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    Compared to the mess I’ve seen with reflect, these are really crimes on the level of jaywalking.

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      Huzzah, crimes!

      Sometimes computations can be treated as values, but this is very rare. It’s even more rare to take a partially completed computation and use it as a value.

      Pshaw. :-P

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        Some years ago I worked on a fuel wetstock management system that had a lot of partially completed computations passed around.

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        The YouTube link at the end is not working, because the video is private. Given that it’s public on Twitch, I assume it’s not intended?

        And yeah, I am pretty sure we will use a lot of crimes in Go using generics. Language features sadly tend to be abused in one way or another. The good thing is that there is quite a culture on using stdlib in Go, which helps a lot with protecting oneself from things ending up in your code. At least as long as the current core team/creators of Go keep an eye on it.

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          It is intended. I have to have exclusivity on Twitch for a period of time due to being an affiliate, so the YouTube video is scheduled to go public after that exclusivity ends.

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          Gonads is a real word that has nothing to do with Go nor monads, and I can’t decide if I think this was intentional or not.

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            Mara: What is that package name?

            Cadey: It’s a reference to Haskell’s monads, but adapted to Go as a pun.

            Pretty sure it’s intentional 😉

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              possibly a reference to a talk by someone who didn’t know what they were talking about

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            If I remember correctly, when Go’s original design goal was to not have any generics. Maybe it was something to do with the way C++ did templates and leaving a bad taste in everyone’s mouth? I don’t remember but I’ve used generics and have never been in a situation where doing without generics wasn’t preferable or at the very least not worse. I seem to only hear generics being misused or absolutely needing generics.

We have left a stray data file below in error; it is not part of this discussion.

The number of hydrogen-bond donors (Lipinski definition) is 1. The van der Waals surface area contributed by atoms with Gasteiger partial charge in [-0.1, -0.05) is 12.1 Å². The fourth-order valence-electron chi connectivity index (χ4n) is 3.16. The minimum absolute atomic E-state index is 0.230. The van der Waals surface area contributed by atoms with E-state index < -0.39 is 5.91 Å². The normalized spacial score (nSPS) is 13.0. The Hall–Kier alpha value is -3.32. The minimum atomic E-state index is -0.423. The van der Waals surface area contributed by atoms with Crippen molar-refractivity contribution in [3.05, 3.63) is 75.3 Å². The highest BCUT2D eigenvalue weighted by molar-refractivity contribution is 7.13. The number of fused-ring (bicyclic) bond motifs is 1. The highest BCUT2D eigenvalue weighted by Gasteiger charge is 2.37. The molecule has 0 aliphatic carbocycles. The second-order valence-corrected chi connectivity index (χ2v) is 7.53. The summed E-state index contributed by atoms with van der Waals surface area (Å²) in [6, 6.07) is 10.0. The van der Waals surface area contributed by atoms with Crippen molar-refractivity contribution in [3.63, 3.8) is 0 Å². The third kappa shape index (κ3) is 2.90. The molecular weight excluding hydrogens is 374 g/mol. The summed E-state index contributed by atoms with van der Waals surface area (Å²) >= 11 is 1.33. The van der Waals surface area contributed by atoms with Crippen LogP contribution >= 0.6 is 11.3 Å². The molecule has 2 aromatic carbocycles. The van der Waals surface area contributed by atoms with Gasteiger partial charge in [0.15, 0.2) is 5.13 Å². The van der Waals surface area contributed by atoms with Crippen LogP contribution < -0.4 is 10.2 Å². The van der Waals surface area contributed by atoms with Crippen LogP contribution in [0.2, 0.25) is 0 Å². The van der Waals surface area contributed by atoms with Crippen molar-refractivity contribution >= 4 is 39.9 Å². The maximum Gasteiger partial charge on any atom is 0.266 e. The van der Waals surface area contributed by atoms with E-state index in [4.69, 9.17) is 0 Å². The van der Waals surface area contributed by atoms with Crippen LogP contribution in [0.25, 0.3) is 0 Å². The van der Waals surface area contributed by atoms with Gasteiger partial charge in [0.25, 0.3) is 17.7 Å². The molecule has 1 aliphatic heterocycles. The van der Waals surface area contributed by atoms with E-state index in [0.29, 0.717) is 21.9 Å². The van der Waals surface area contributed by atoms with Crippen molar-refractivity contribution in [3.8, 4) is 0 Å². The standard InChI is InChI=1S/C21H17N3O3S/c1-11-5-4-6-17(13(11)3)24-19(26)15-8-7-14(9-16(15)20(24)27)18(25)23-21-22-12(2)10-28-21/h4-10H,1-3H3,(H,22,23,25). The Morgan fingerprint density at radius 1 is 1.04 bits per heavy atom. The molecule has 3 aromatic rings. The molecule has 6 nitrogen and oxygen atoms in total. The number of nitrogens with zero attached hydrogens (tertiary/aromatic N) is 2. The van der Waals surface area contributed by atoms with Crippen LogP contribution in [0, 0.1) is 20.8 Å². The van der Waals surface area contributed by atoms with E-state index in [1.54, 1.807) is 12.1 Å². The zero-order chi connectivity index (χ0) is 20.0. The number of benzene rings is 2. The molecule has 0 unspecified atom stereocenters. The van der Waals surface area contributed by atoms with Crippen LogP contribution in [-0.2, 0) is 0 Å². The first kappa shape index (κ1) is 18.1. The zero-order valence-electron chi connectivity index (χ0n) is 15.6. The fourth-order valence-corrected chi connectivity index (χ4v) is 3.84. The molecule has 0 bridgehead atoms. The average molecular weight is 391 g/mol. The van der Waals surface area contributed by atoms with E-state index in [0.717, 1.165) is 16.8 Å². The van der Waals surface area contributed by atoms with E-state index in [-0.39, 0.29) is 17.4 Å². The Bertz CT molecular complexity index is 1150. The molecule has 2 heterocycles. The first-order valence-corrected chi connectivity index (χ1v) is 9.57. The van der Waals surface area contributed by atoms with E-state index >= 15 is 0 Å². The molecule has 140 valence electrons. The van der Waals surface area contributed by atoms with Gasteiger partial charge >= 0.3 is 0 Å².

Maybe we should have generics in case they’re absolutely needed knowing that 99% of use cases you don’t need them and you’re just being clever? Or am I being daft?

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              and you’re just being clever

              Yes, but I find not trying to be clever one of the hardest things to do in programming. It’s so very tempting.

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                How would you, say, make a decent multi-thread-safe hash map without generics? Go’s sync.Map has serious performance problems because the only data structures which can be generic are the built-in implementations of maps, channels and arrays. Everything else has to use runtime polymorphism with indirection through interface{}.

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                I made something like Thunk with sync.Once: syncx.Once. It’s concurrency safe, which has pros and cons.

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                  “Crimes with X” is my new favorite phrase for language perversity

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                    Does Go not have some kind of sum type/tagged union thing?

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                      No, you can technically do an untagged union with constraint types but it’s not intuitive